There were quite a few people around and I noticed an unusual number of them on their laptops and tablets. Then I realised hey, does this mean WiFi? Yes, it did! And free too! Too bad my cellphone was on the brink of dying, but it had enough battery power left for me to email my PM at work to let her know I had arrived. She also said she would give my parents a call to let them know that all is well. I then remembered that my power adapter was on the inside lid of my bag, as well as my charger. Thank God! I shifted myself and my big bag towards the wall near the hotel’s bar area, and plonked myself down, cellphone charging. What a relief that was. Connecting to the world and my phone would live!
Nuleen, who I was now Whatsapping, said that the British Museum was literally 5 minutes walk from where I was, and that it was free to enter. Woohoo, which idiot would pass that opportunity! I knew very well what the British Museum looked like, well, at least the entrance hall, so I was thrilled that I was so close to it. Plus, I’m a huge Bollywood fan and knew that there was a huge part of a song shot in the main gallery, but of course, Hrithik Roshan dancing on those steps didn’t cross my mind at all. Uh uh.
Even though I looked like hell (I’m sure reality was much worse, but I actually hadn’t seen myself since I landed), I had about 3 hours left to kill by then, so I decided to just take a walk and go see the museum. I didn’t know what I was gonna do for lunch because I was kind of hungry by then too but I would never allow myself venture into town looking like a hobo. Upon exiting the museum, I came across a hot dog stand and decided to have one. It came with a Coke too. Much needed!
Back at the hotel, at 1:45pm, I could not wait any longer and I noticed some people queuing for checkin, so I joined in. When I got to the front, the receptionist said I had to actually checkin at the Contiki basement first. What the f***? Why didn’t the other receptionist tell me that earlier? Anyway, I came out of the reception, walked round the building and went down to the Contiki basement, where I was asked to fill in some forms and checkin online on the contiki site. Once that was done, I received some vouchers and had to take that back up to the main hotel. I was then given the key. Joy!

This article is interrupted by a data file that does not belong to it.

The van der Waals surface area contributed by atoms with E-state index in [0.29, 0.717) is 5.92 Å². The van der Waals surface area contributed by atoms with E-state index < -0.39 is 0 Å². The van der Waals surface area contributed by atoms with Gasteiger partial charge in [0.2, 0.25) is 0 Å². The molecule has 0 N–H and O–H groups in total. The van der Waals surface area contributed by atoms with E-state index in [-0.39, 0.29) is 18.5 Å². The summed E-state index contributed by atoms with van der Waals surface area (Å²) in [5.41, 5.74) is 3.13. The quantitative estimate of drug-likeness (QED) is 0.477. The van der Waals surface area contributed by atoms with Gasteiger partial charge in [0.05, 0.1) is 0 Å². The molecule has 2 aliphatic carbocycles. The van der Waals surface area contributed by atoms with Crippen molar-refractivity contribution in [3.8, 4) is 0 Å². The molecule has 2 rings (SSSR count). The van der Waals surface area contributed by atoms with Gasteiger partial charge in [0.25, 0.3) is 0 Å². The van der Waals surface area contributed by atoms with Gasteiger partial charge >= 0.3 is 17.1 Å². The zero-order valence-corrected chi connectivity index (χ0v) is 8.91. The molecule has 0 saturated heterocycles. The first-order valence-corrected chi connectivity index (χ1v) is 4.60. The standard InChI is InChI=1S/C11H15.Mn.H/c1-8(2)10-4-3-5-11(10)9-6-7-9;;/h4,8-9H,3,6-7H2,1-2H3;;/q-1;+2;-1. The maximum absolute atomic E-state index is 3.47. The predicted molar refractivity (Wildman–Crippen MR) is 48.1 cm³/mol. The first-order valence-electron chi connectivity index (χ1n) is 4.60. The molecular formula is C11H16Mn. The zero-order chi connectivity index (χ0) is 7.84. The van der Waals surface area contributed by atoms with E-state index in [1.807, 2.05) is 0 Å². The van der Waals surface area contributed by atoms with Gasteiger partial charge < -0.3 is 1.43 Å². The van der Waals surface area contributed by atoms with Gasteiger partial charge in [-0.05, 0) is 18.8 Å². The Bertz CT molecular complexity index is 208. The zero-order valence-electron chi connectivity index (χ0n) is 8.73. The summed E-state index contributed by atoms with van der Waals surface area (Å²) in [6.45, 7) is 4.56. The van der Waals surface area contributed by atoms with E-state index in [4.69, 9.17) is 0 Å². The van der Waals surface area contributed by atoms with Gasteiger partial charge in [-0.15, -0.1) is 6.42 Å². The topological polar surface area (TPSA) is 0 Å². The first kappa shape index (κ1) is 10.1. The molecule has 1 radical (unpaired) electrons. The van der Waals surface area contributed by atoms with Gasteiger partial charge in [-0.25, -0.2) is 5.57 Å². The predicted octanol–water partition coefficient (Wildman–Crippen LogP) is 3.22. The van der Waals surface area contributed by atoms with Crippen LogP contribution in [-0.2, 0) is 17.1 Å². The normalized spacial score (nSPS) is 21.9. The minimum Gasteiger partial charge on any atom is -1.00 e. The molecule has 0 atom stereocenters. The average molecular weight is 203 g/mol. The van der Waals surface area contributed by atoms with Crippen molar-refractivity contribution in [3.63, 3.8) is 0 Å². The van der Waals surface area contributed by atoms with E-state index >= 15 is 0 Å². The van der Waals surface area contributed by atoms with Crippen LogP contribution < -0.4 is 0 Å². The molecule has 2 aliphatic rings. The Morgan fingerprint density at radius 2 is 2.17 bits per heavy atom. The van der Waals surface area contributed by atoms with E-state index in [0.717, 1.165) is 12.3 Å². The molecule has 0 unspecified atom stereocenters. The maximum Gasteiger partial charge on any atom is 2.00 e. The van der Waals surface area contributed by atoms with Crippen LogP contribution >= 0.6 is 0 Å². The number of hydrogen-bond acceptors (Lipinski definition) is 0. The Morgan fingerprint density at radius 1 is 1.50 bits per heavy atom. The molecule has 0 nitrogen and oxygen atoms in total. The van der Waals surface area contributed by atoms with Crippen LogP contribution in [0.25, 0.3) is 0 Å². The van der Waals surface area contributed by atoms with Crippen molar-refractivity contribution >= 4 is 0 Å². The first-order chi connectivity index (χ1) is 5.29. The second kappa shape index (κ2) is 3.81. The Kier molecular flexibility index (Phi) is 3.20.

I knew I had asked to be paired with someone on the first night, but I didn’t know if they actually did find someone, but just in case, I locked the room door cos I didn’t want anyone coming in while I was in the shower. As I was getting my stuff ready to get into the shower, there was a loud bang on the door as if someone was trying to force it open. My room mate for the night had arrived.
As soon as I opened the door, there was a slight look of horror on her face – she also hoped that they wouldn’t have found someone to share with her. Sigh, poor us. The strange thing was that she, Tiffany, was also South African, and she had actually responded to a question I posted on the Contiki forums asking about the tour. She was on the same one! After chatting a little and having a shower, Tiffany then introduced me to Mpho, another South African whom she had met earlier, and so the three of us tried to plan with her as to what to do that evening since it was our first night in London. We headed off to a pub around the corner from the hotel, where Mpho ordered fish and chips. After that we thought we’d maybe go into town or walk around a bit, but it started raining and it was pretty cold, and we were so exhausted anyway.
By then it was time to head back to the basement to meet our group. All I remember was seeing a hell of a lot of blondes, and mostly girls. There was one red head too with very dark mascara and eyeliner – her, we were a little scared of. It was great finding out that our tour manager, Steve, was South African. He was so happy to see our green passports. And he was from Durban too! Awesomeness!
After that, Tiffany wanted to go back to the pub, but then I realized that I was pretty hungry (one hot dog for the day just didn’t cut it) so we went to the pizza shop right outside the hotel. I had a vegetarian pizza there which was pretty good, and the most divine, tall cappuccino. It was just the drink I needed.
By the time it hit 10pm, we were struggling to keep our eyes open. Mpho was on a different tour (one of the camping ones) and hers was to start the following morning as well. Her tour was to leave an hour before ours, at about 6:30. After saying bye we both headed back to your rooms. I was completely knocked out, until Tiffany came back at around 2am from the pub, slightly tipsy and giggling as I opened the door for her.
It was definitely time to rest up before the big day on 6 June, when our tour was to begin…